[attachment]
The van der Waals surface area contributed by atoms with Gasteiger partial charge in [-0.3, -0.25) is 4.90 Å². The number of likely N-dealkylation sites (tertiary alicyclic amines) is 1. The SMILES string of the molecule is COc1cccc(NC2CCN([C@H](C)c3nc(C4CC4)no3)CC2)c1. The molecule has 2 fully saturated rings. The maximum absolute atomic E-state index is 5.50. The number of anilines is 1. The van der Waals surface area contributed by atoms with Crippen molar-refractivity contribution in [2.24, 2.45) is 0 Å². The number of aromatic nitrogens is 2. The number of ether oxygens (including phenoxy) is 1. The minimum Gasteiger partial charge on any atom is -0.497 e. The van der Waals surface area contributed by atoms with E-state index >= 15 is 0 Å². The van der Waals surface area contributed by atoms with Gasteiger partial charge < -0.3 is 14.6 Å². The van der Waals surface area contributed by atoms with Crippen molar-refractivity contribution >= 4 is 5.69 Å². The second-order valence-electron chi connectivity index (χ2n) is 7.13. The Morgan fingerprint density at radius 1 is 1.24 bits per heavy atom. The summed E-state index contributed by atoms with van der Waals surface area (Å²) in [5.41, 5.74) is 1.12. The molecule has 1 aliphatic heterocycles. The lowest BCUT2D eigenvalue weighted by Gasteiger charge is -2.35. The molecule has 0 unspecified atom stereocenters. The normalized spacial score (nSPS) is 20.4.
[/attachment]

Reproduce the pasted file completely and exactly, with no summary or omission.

The van der Waals surface area contributed by atoms with Gasteiger partial charge in [-0.3, -0.25) is 4.90 Å². The number of likely N-dealkylation sites (tertiary alicyclic amines) is 1. The SMILES string of the molecule is COc1cccc(NC2CCN([C@H](C)c3nc(C4CC4)no3)CC2)c1. The molecule has 2 fully saturated rings. The maximum absolute atomic E-state index is 5.50. The number of anilines is 1. The van der Waals surface area contributed by atoms with Crippen molar-refractivity contribution in [2.24, 2.45) is 0 Å². The number of aromatic nitrogens is 2. The number of ether oxygens (including phenoxy) is 1. The minimum Gasteiger partial charge on any atom is -0.497 e. The van der Waals surface area contributed by atoms with E-state index >= 15 is 0 Å². The van der Waals surface area contributed by atoms with Gasteiger partial charge < -0.3 is 14.6 Å². The van der Waals surface area contributed by atoms with Crippen molar-refractivity contribution >= 4 is 5.69 Å². The second-order valence-electron chi connectivity index (χ2n) is 7.13. The Morgan fingerprint density at radius 1 is 1.24 bits per heavy atom. The summed E-state index contributed by atoms with van der Waals surface area (Å²) in [5.41, 5.74) is 1.12. The molecule has 1 aliphatic heterocycles. The lowest BCUT2D eigenvalue weighted by Gasteiger charge is -2.35. The molecule has 0 unspecified atom stereocenters. The normalized spacial score (nSPS) is 20.4.